Born in Chattanooga, Tenn., Ted Kincaid grew up in Dallas from the third grade on. And the pattern was always the same. “I was the kid who got in trouble for drawing all the time,” says Kincaid, 47. “I would turn in papers in elementary school with drawing all over them. And somewhere in the middle of it was my homework.”
One could, on seeing Ted Kincaid’s photos at Devin Borden Gallery, be tempted into a conversation on the authenticity of photography. But that conversation would be old hat. What interests me is that these highly manipulated images are not obviously double-coded. They aren’t images of things and about being images of things. They generally lack irony.
Dallas-based artist Ted Kincaid, who creates ethereally beautiful, landscape-recalling photographic-type images, has two passions- nature and history- and his work rarely diverts from those themes. Ships disappear into storms, listing in the waves; vibrant clouds display otherworldly hues; tree branches form impossible webs, veiling the forest.
In December, New Orleans is brimming with art events including Prospect.2, photo shows at PhotoNOLA’s array of gallery shows and the architecture expo DesCours, presented by the local chapter of the American Institute of Architects. It’s a bit much. Among the photography shows, Arthur Roger Gallery got a jump start with Ted Kincaid’s archaic looking land, sea and sky scenes resembling 19th century “wet-plate” photographs, a process prized for its poetic imperfections, but Kincaid’s work is mostly digital. Here the landscapes are dramatically otherworldly, as if some 19th century romantic artist like Alfred Bierstadt had suffered many darkroom mishaps but still got some occasionally inspired results.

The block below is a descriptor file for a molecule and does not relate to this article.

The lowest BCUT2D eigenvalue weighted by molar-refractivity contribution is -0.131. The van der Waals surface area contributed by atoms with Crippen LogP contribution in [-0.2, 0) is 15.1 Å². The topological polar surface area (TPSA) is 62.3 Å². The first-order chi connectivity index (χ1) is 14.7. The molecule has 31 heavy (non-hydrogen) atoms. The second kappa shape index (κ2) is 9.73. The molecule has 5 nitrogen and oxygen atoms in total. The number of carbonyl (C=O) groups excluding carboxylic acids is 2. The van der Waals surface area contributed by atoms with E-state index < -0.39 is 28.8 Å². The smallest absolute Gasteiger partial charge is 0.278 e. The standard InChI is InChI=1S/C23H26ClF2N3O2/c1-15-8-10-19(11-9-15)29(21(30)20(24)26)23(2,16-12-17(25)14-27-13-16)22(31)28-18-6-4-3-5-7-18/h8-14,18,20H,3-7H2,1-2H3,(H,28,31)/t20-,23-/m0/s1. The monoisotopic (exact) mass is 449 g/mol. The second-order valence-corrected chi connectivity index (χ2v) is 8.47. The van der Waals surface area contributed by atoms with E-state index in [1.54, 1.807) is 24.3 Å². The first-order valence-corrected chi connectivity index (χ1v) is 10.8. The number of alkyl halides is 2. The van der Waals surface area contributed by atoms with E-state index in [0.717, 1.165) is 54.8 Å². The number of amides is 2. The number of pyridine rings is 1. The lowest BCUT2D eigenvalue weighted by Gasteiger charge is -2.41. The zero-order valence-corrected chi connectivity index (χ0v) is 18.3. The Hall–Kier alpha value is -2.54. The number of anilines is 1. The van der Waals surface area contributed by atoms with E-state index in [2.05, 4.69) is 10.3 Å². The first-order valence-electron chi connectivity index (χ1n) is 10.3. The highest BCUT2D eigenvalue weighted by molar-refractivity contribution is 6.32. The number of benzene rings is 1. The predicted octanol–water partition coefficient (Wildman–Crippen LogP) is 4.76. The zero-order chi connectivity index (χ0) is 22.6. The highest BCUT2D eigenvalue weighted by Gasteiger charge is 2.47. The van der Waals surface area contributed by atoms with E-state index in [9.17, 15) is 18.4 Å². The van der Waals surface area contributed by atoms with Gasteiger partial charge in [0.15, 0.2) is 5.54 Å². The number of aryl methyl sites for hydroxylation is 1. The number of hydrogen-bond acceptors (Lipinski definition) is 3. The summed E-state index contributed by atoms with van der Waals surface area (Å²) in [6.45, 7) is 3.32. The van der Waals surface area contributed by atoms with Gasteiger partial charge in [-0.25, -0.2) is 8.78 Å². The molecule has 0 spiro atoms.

Visual art does not emerge from a void. Instead, it is bound by its own history and the temper of its time. In fact, now more then ever, art is riddled with cultural references—cues one must recognize in order to register the full measure of an artist’s intent. Such references can be arcane and idiosyncratic à la Matthew Barney, or retrograde and comical like George Condo.
The Dallas-based digital artist has for 20 years been recognizable for his uplifting, vibrantly colorful digital cloudscapes (one of his “thunderhead” clouds was shown earlier this year at the Dallas Museum of Art). But his latest exhibition, on display through July 17 at the Arthur Roger Gallery in New Orleans, resonates with a profound sense of loss and melancholy.
The photo-based work of Ted Kincaid may itself be an illustration. For one thing, his medium, perhaps more than any other, proves the disparity between what we see and what we think we see.
Art: Creator of highly manipulated photographs of clouds and trees that he hangs in suites. He presents the individual photographs in interdependent grids that tend to generate sales of multiple images to single collectors.
Ted Kinkaid invents unrealities through photograph, and in the process he reinvents the medium. If the photograph has always been about a negotiation between the original and the copy, reality and the ersatz, Kinkaid’s re-embodiment of the photographic image takes heed of only part of the equation.